Incheon Airport was huge and mostly empty. Also brand new – only five years old, apparently. Maybe I was just in the wrong part of the complex, but it didn’t seem to have any of the shops and restaurants that make Schiphol so vibrant – it was just endless beige corridor. I got through immigration control with little hassle, picked up my suitcase, changed £120 into 209,600 won and met the recruiter.

Who then drove me to Ansan. The first thing I noticed is that I was sitting on the wrong side of the car – left hand drive, you see. The drive took about an hour, but he was driving quite slowly. He had to pay at three toll booths. When we got to the Ansan he asked me, Ansan is a beautiful city isn’t it? Well, not exactly, no – I said it has lots of trees, which it does, at about 15 foot intervals along the largest streets.

Then we got to the hagwon and I was introduced around. It turned out that Immigration had some problem with my documents. Apparently, they didn’t think my degree certificate was real because it wasn’t big enough. As I write this I haven’t heard anything else on this front, but I’m not expecting to be sent home – it’ll just take a bit of wrangling, I expect.

Next, I was taken to my apartment. Which I’m quite pleased with. After living in my tiny studio flat in London and my sister’s cramped terrace house it feels positively spacious. It’s on the ground floor (or first floor in Korean terms) and it has French windows opening on to a gap between my building and the next; they have security bars across them, so I’m in the habit of leaving them open all day (and shutting them at night to block out the city sounds).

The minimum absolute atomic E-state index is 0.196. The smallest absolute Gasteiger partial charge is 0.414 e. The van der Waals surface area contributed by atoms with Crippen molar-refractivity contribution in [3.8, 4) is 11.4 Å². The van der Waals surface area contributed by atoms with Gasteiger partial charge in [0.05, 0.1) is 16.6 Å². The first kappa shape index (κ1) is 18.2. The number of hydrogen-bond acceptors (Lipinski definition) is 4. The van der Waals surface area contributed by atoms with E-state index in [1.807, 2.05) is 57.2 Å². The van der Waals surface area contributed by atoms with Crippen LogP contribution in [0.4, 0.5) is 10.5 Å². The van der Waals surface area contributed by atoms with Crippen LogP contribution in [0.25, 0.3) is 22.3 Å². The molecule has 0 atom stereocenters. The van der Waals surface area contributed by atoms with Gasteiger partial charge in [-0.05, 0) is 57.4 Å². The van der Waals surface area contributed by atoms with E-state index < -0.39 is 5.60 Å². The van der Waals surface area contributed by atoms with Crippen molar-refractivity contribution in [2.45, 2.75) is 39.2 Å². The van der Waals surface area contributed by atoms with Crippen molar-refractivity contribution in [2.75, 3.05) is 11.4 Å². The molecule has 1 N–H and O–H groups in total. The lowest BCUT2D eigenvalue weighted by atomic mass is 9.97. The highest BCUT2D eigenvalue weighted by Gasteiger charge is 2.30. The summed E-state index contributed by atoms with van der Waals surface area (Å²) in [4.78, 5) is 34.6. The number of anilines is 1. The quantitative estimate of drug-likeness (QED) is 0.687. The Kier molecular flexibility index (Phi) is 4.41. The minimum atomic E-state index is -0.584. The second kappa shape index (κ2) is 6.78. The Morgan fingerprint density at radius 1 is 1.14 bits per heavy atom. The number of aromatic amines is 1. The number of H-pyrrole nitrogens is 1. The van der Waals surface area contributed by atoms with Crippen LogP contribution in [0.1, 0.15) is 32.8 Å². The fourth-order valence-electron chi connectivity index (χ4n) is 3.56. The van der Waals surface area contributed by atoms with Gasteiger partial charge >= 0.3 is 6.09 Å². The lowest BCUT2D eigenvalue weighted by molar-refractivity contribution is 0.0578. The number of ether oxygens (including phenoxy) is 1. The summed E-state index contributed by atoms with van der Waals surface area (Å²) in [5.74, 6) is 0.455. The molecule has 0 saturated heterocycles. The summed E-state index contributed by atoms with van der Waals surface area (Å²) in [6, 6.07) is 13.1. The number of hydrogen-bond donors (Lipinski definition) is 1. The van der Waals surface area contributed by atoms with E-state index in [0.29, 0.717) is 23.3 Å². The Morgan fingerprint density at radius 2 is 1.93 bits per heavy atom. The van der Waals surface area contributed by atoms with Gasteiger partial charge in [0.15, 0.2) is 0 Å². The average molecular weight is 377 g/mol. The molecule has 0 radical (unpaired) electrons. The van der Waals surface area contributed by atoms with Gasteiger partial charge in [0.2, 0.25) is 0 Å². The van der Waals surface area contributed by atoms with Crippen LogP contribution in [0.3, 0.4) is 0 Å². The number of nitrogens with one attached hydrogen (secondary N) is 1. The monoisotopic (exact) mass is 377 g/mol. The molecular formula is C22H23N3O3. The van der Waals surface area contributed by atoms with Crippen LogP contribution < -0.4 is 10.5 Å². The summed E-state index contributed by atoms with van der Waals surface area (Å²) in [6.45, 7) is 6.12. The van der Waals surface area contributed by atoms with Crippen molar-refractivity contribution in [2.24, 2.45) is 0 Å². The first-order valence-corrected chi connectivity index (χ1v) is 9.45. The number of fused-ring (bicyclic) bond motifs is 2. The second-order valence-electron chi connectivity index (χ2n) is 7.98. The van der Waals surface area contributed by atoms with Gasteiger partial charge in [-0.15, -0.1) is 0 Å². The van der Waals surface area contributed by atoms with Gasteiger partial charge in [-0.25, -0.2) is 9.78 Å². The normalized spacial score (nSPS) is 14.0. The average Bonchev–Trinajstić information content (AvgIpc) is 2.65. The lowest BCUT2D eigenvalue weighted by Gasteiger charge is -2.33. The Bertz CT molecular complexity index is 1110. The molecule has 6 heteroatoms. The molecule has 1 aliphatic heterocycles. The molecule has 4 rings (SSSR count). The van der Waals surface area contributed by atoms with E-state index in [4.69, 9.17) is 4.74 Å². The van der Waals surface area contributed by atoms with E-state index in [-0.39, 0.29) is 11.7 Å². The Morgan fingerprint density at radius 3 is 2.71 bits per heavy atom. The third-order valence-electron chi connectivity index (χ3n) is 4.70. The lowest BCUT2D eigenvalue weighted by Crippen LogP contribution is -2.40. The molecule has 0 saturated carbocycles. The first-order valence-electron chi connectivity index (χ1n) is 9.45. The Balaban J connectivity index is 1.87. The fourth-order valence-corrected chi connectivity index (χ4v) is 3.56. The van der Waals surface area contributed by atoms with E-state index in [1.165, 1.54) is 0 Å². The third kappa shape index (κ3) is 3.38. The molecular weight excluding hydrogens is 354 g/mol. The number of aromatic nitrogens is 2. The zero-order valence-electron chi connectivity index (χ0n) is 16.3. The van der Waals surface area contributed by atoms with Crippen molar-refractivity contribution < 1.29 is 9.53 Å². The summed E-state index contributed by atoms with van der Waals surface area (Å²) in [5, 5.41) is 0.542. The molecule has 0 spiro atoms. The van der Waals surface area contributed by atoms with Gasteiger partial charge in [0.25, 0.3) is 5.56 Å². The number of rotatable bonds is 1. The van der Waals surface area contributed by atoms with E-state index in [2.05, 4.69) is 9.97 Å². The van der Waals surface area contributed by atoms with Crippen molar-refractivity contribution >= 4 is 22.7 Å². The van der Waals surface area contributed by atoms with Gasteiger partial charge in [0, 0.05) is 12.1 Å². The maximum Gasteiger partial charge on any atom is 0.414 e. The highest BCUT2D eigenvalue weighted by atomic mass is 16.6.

The school left me some food and drink, pans, crockery and cutlery. They left a large bottle of water, a similarly-sized bottle of orange juice, a bottle of Coke, a can of what turned out to be lager (which went down the sink after one mouthful), and a carton of milk (which, when I poured it on cornflakes, turned out to be cottage cheese) – they left me all these beverages but no cups or glasses from which to sip them.

I have a waching machine that I don’t know how to use. I have a TV that I haven’t tried plugging in for the native TV stations (I may get cable, though). The adapter doodads I got from Manchester airport work – although my alarm clock has trouble telling the time. Evidently, it keeps time from the frequency of the electricity it gets fed and in Korea it runs 20% faster. So I’ve unplugged it. I’ve been given a rather girlishly white mobile phone, and its most useful function so far is the alarm clock.

There’s an air-conditioning unit in the flat, and under-floor heating. The latter was demonstrated to me by the recruiter and the school director (actually, it took them a while to figure out how to get it on … so to speak). When I first walked in, I had in my mind the fact that Koreans always take their shoes off at home and I thought, Should I? Shouldn’t I? Well, I didn’t, but then was told to – in order to get the benefit of the heating. Which is OK, but since then I’ve been keeping my shoes on simply because it’s more comfortable for me – and I’ve kept the heating off anyway.